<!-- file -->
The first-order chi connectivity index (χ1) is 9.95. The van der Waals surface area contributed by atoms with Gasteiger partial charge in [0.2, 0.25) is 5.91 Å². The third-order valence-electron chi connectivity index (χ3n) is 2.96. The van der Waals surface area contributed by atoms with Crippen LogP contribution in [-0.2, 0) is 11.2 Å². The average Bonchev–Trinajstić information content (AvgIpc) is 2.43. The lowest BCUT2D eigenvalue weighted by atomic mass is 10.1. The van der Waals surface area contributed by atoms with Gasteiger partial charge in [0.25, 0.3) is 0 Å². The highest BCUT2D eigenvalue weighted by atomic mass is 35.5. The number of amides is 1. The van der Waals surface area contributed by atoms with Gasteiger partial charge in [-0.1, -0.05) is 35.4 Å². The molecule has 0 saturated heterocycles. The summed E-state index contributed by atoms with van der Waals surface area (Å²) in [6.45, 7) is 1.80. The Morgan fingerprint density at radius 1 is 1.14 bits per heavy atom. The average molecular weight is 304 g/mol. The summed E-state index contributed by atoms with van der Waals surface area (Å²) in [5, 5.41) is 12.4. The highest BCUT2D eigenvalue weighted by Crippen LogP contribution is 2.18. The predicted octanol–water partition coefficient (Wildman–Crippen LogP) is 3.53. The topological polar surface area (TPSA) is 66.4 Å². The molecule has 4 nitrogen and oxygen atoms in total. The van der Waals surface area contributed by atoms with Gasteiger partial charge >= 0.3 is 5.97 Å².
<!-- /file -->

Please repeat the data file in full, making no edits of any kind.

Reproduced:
The first-order chi connectivity index (χ1) is 9.95. The van der Waals surface area contributed by atoms with Gasteiger partial charge in [0.2, 0.25) is 5.91 Å². The third-order valence-electron chi connectivity index (χ3n) is 2.96. The van der Waals surface area contributed by atoms with Crippen LogP contribution in [-0.2, 0) is 11.2 Å². The average Bonchev–Trinajstić information content (AvgIpc) is 2.43. The lowest BCUT2D eigenvalue weighted by atomic mass is 10.1. The van der Waals surface area contributed by atoms with Gasteiger partial charge in [0.25, 0.3) is 0 Å². The highest BCUT2D eigenvalue weighted by atomic mass is 35.5. The number of amides is 1. The van der Waals surface area contributed by atoms with Gasteiger partial charge in [-0.1, -0.05) is 35.4 Å². The molecule has 0 saturated heterocycles. The summed E-state index contributed by atoms with van der Waals surface area (Å²) in [6.45, 7) is 1.80. The Morgan fingerprint density at radius 1 is 1.14 bits per heavy atom. The average molecular weight is 304 g/mol. The summed E-state index contributed by atoms with van der Waals surface area (Å²) in [5, 5.41) is 12.4. The highest BCUT2D eigenvalue weighted by Crippen LogP contribution is 2.18. The predicted octanol–water partition coefficient (Wildman–Crippen LogP) is 3.53. The topological polar surface area (TPSA) is 66.4 Å². The molecule has 4 nitrogen and oxygen atoms in total. The van der Waals surface area contributed by atoms with Gasteiger partial charge >= 0.3 is 5.97 Å².